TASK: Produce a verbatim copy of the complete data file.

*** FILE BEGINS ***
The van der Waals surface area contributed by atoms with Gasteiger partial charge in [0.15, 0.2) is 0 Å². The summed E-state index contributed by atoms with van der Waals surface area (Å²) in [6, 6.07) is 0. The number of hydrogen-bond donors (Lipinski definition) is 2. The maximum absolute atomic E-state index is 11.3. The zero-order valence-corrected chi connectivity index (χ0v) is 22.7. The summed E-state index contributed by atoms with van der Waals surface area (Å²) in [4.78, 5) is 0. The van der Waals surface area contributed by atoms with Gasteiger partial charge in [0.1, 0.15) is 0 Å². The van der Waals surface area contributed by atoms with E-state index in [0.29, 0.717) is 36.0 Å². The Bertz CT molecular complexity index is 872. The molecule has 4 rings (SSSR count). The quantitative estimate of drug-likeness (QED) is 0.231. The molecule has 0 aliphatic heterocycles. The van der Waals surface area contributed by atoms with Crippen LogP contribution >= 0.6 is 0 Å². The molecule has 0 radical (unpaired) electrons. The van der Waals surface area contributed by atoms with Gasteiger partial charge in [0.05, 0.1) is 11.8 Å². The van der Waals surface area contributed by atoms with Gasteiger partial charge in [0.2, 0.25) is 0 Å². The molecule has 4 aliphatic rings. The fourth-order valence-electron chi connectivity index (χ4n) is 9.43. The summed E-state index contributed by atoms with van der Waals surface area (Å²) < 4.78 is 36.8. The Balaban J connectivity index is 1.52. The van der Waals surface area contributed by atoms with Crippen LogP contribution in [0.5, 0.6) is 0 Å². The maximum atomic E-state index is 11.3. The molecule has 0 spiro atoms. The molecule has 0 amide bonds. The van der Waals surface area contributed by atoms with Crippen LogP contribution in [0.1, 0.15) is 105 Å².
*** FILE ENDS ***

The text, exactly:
The van der Waals surface area contributed by atoms with Gasteiger partial charge in [0.15, 0.2) is 0 Å². The summed E-state index contributed by atoms with van der Waals surface area (Å²) in [6, 6.07) is 0. The number of hydrogen-bond donors (Lipinski definition) is 2. The maximum absolute atomic E-state index is 11.3. The zero-order valence-corrected chi connectivity index (χ0v) is 22.7. The summed E-state index contributed by atoms with van der Waals surface area (Å²) in [4.78, 5) is 0. The van der Waals surface area contributed by atoms with Gasteiger partial charge in [0.1, 0.15) is 0 Å². The van der Waals surface area contributed by atoms with E-state index in [0.29, 0.717) is 36.0 Å². The Bertz CT molecular complexity index is 872. The molecule has 4 rings (SSSR count). The quantitative estimate of drug-likeness (QED) is 0.231. The molecule has 0 aliphatic heterocycles. The van der Waals surface area contributed by atoms with Crippen LogP contribution >= 0.6 is 0 Å². The molecule has 0 radical (unpaired) electrons. The van der Waals surface area contributed by atoms with Gasteiger partial charge in [0.05, 0.1) is 11.8 Å². The van der Waals surface area contributed by atoms with Gasteiger partial charge in [0.2, 0.25) is 0 Å². The molecule has 4 aliphatic rings. The fourth-order valence-electron chi connectivity index (χ4n) is 9.43. The summed E-state index contributed by atoms with van der Waals surface area (Å²) < 4.78 is 36.8. The Balaban J connectivity index is 1.52. The van der Waals surface area contributed by atoms with Crippen LogP contribution in [0.5, 0.6) is 0 Å². The maximum atomic E-state index is 11.3. The molecule has 0 spiro atoms. The molecule has 0 amide bonds. The van der Waals surface area contributed by atoms with Crippen LogP contribution in [0.1, 0.15) is 105 Å².